Preventing Agent Turnover Checklist
The modern contact center has undergone a significant amount of change in the last few years. Organizations have added more support channels to meet digital-first consumer preferences, teams are distributed or remote, and operations have shifted to the cloud – all of this increasing the burden on agents to quickly pivot while delivering stellar customer service.
Research indicates one in three contact center agents consider leaving within a year of being hired. This high level of turnover has consequences for your entire organization. There are, of course, the high costs involved with hiring and training new agents, but beyond that, agent turnover also has an impact on your ability to provide a seamless customer experience.
We’ve put together a checklist for preventing turnover by upholding agent well-being, integrating technology, and optimizing your CX operations.
5 Tips for CX Leaders to Combat Customer Service Agent Burnout
Support agents are often on the frontlines for businesses, dealing with frustrated customers while working through a repetitive queue of work. Tasks can pile up, leaving agents with a daunting backlog. In a situation like this, the danger of customer service agent burnout looms and can become a source of unhappiness for your team.
Research shows support agents often encounter stressful situations. In fact, a Cornell study found that 87% of workers reported high or very high-stress levels at call centers. But are employers doing enough to combat burnout before it manifests? A Deloitte study found that nearly 70% of respondents feel that their employer is not doing enough to prevent burnout in the workplace. The top driver of burnout in the study was a lack of support or recognition from leadership.
It’s clear that CX leaders are responsible for setting the tone and establishing a workplace that allows agents to thrive. As a manager of a support team, it’s your responsibility to ensure your team is feeling empowered and productive so you can deliver the best experience possible for your customers.
It is important, and very crucial, that CX leaders and upper-level management create a safe and productive work environment to allow agents to feel as comfortable as possible. This will allow your agents to express when they experience burnout and ask for support and assistance in areas they may feel overwhelmed in before it is too late.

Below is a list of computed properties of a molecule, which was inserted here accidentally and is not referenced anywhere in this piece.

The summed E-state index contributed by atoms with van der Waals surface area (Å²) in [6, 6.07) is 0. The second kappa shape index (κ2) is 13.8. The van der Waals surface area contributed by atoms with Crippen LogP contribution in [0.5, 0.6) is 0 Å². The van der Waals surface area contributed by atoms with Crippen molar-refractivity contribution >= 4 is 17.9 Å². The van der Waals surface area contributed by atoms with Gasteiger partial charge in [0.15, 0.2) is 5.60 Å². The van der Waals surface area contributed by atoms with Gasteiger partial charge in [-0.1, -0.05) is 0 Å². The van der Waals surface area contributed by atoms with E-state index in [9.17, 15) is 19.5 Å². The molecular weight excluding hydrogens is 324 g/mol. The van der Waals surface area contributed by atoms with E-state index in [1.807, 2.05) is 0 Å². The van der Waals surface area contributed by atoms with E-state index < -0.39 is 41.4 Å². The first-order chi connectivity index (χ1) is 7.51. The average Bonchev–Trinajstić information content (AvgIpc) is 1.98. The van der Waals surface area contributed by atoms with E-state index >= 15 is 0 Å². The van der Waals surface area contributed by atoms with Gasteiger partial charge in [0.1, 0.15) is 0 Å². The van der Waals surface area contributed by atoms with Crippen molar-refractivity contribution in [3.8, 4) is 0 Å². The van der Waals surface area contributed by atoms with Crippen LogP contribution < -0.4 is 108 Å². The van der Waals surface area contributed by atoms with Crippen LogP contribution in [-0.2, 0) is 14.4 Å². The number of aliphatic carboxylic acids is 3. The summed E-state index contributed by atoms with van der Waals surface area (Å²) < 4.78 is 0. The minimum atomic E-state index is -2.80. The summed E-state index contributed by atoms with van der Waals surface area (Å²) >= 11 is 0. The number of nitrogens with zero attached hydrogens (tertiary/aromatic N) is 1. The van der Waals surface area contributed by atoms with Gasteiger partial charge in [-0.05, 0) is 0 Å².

We’ve previously authored a blog on 7 self-care methods agents can practice to alleviate burnout for themselves as well as create a more productive and enriching workspace with a variety of tasks away from the support queue. In this blog, we’ll focus on how CX leaders can identify signs of burnout and five ways to combat it.
What Are the Signs of CX Burnout?
According to the World Health Organization, burnout is typically viewed as chronic workplace stress that has not been successfully managed and can result in feelings of exhaustion, feelings of negativity related to one’s job, and reduced productivity.
There are many signs members of your team might be burnt out. Is the quality of their work slipping? Are they increasingly withdrawn in meetings or seemingly pessimistic? Combined with a stressful work environment, each of these could be a potential sign of burnout.
We’ve compiled a list of burnout signs that managers should look for among their team members. If agents are beginning to display these signs, it is a cause for concern and indicates that an agent might need time away from work, among other things, as a form of self-care:
- Reduced productivity, which can result in poor performance or missed KPIs.
- An increase in anger or impatience is a sure sign, especially if they’re lashing out at fellow employees or even taking frustrations out on customers.
- Although hard to pinpoint virtually, the physical symptoms of burnout could include your agents suffering from fatigue, loss of appetite, depression or anxiety.
- Negativity or a pessimistic outlook, especially from an agent who is normally cheerful, could be a sign of distress and also indicate that they need time off.
- Absenteeism can manifest in ways like frequently calling in sick or not reporting to work at all.